The Legacy of Argentina’s Dirty War Is a Problem For Lots of People

As questions are raised about Pope Francis and the “dirty war,” it’s worth noting that few survived the conflict with perfect morality intact, says Mark Szuchman.

The election of Jorge Mario Bergoglio, a 76-year-old Jesuit, as Pope Francis has generated mostly positive reactions throughout much of the Catholic world. For most Argentines, the event represents another source of national pride. Many of them will point to Francis as yet further evidence that Argentina is a respected member of the community of nations, an assertion tirelessly expressed by Argentines—except during frequent periods of political debacle or economic downturn, when withering self-criticism replaces the occasional lapses into nationalistic hubris.

But it is the pall of Argentina’s so-called dirty war, conducted against its own citizens by the military juntas that serially ruled the country between 1976 and 1983, that critics say threatens to mark the papacy of Francis.

Horacio Verbitsky, a noted investigative journalist based in Buenos Aires whose past was also characterized by his involvement in the conflict—with violent leftist guerillas—has written of Bergoglio’s alleged responsibility for the temporary disappearance and torture of two fellow Jesuits. According to his accusers, Bergoglio is suspected of removing his protective mantle, thereby exposing the lives of Francisco Jalics and Orlando Yorio to the government’s repressive machinery. Proof has been difficult to find.

But the issue speaks to larger matters of responsibility and accountability. The Catholic Church in Argentina was then deeply divided. Many within the rank and file worked among the poor and were committed to the notion that the church has a responsibility to address poverty and work for a more just society. Fathers Jalics and Yorio were two such priests. The hierarchy, however, favored a more cautious approach to social problems, and quite a few preferred a collaborationist posture toward the military regime. But even here, there were divisions.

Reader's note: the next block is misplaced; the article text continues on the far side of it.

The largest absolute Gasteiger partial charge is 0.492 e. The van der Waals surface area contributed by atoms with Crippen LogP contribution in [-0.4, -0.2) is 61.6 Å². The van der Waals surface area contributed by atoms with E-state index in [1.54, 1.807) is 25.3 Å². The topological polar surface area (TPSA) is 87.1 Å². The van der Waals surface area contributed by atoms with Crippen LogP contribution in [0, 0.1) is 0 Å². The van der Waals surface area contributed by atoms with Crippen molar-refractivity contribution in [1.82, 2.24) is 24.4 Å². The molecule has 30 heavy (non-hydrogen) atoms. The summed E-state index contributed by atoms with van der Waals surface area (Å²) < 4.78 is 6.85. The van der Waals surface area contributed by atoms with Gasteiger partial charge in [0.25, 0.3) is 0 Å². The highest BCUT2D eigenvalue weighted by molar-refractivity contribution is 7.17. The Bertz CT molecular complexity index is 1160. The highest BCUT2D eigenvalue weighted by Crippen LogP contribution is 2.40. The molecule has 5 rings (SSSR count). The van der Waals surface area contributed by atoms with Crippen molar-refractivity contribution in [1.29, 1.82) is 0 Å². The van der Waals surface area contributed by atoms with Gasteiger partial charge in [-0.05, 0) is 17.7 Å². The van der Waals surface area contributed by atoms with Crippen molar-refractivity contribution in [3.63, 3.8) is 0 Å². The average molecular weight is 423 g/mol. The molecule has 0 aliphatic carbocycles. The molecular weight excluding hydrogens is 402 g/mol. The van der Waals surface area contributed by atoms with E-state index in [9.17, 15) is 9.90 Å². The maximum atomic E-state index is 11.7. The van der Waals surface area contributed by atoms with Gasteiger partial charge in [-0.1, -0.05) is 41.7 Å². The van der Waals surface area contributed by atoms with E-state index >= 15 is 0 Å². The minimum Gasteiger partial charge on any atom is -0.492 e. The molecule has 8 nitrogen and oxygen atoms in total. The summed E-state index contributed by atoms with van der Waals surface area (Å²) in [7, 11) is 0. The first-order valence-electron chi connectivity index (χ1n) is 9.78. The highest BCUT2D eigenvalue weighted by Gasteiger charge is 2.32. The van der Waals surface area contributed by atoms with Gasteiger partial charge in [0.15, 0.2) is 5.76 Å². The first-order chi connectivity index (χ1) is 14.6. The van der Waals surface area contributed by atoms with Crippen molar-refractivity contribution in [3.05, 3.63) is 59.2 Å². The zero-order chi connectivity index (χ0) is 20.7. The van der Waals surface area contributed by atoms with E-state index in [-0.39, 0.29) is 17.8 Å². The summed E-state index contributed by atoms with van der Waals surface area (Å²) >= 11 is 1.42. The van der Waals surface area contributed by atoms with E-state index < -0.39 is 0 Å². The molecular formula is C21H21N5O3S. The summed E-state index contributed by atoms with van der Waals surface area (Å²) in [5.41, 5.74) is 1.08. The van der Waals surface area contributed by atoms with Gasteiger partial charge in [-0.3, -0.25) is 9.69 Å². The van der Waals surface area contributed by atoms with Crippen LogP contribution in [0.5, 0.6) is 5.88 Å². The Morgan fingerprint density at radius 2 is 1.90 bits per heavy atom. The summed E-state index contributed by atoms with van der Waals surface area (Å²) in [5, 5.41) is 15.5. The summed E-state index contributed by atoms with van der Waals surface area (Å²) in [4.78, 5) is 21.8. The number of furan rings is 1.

Ceferino Reato, an Argentine journalist, recently published a series of interviews given by Jorge Rafael Videla, who, as general of the Army, served as leader of the first military junta. Videla is now serving a life sentence for his participation in the murders of Argentine citizens, the disappearances of many others, and the kidnapping of numerous babies, who were taken from their parents in clandestine prisons and given over to military and civilian supporters.

Videla makes no mention of Bergoglio. By itself this proves nothing one way or another. But he does mention others within the church hierarchy, some whose support was active and enthusiastic and others who, by willful ignorance, chose not to inquire into the rumors and accusations of terror. Archbishop Monsignor Adolfo Tortolo, chief military vicar, expressed his joy that the military would finally put an end to the moral and political decay occasioned by the left and its satanic ideas. For his part, Cardinal Pio Laghi, then the Vatican’s ambassador to Argentina, would claim years later that he knew nothing of the junta’s repression and terror.

The church hierarchy generally presented itself as the defender of God, the Argentine homeland, and the family. This was the same all-too-easy-to-articulate ideological trinity regularly espoused by the military junta. Even among the divided church’s principals, these were the priorities. These were also the priorities of too many Argentines who, at the time, refused to believe what others, mostly on the outside, were reporting and, on the inside, whispering. Surely, no government of theirs, regardless of how it arrived to power, could do what others, mostly abroad, were saying.

Whether on the violent left or right, or part of the silent majority, there were few saints in Argentina’s dirty war. And perhaps those hurtful and deep imperfections will make a better pope.